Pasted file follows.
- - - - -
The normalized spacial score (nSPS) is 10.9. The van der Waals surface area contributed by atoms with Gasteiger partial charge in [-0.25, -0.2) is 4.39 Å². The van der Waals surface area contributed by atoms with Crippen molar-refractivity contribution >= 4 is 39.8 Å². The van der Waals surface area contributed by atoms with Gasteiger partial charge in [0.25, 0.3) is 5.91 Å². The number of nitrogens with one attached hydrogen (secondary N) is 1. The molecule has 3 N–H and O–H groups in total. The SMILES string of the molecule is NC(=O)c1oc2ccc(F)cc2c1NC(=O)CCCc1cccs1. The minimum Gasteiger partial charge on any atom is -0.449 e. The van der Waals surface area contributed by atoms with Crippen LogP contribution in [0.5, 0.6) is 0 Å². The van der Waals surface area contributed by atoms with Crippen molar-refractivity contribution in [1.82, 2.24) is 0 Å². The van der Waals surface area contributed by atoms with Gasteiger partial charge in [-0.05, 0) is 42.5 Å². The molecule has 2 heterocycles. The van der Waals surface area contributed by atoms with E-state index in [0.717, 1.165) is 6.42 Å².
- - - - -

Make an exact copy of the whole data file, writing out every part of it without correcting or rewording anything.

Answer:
The normalized spacial score (nSPS) is 10.9. The van der Waals surface area contributed by atoms with Gasteiger partial charge in [-0.25, -0.2) is 4.39 Å². The van der Waals surface area contributed by atoms with Crippen molar-refractivity contribution >= 4 is 39.8 Å². The van der Waals surface area contributed by atoms with Gasteiger partial charge in [0.25, 0.3) is 5.91 Å². The number of nitrogens with one attached hydrogen (secondary N) is 1. The molecule has 3 N–H and O–H groups in total. The SMILES string of the molecule is NC(=O)c1oc2ccc(F)cc2c1NC(=O)CCCc1cccs1. The minimum Gasteiger partial charge on any atom is -0.449 e. The van der Waals surface area contributed by atoms with Crippen LogP contribution in [0.5, 0.6) is 0 Å². The van der Waals surface area contributed by atoms with Crippen molar-refractivity contribution in [1.82, 2.24) is 0 Å². The van der Waals surface area contributed by atoms with Gasteiger partial charge in [-0.05, 0) is 42.5 Å². The molecule has 2 heterocycles. The van der Waals surface area contributed by atoms with E-state index in [0.717, 1.165) is 6.42 Å².